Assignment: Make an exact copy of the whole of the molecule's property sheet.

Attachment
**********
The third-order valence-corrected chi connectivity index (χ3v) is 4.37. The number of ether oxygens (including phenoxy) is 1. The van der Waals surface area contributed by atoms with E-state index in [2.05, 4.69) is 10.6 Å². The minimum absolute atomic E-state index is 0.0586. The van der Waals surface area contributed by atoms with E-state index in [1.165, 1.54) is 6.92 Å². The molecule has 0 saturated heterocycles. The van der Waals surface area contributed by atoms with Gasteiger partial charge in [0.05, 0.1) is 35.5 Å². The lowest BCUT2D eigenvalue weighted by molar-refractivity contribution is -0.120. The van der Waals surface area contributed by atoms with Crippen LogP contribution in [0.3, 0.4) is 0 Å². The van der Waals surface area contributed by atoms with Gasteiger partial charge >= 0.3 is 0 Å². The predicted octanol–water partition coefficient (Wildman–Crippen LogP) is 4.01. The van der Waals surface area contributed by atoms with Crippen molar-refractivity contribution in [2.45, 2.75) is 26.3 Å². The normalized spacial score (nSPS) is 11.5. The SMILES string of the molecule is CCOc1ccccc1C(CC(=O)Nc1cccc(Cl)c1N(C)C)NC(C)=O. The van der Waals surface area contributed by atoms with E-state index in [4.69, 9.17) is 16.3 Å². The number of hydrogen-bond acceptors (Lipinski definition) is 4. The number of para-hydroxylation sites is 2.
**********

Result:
The third-order valence-corrected chi connectivity index (χ3v) is 4.37. The number of ether oxygens (including phenoxy) is 1. The van der Waals surface area contributed by atoms with E-state index in [2.05, 4.69) is 10.6 Å². The minimum absolute atomic E-state index is 0.0586. The van der Waals surface area contributed by atoms with E-state index in [1.165, 1.54) is 6.92 Å². The molecule has 0 saturated heterocycles. The van der Waals surface area contributed by atoms with Gasteiger partial charge in [0.05, 0.1) is 35.5 Å². The lowest BCUT2D eigenvalue weighted by molar-refractivity contribution is -0.120. The van der Waals surface area contributed by atoms with Crippen LogP contribution in [0.3, 0.4) is 0 Å². The van der Waals surface area contributed by atoms with Gasteiger partial charge >= 0.3 is 0 Å². The predicted octanol–water partition coefficient (Wildman–Crippen LogP) is 4.01. The van der Waals surface area contributed by atoms with Crippen molar-refractivity contribution in [2.45, 2.75) is 26.3 Å². The normalized spacial score (nSPS) is 11.5. The SMILES string of the molecule is CCOc1ccccc1C(CC(=O)Nc1cccc(Cl)c1N(C)C)NC(C)=O. The van der Waals surface area contributed by atoms with E-state index in [4.69, 9.17) is 16.3 Å². The number of hydrogen-bond acceptors (Lipinski definition) is 4. The number of para-hydroxylation sites is 2.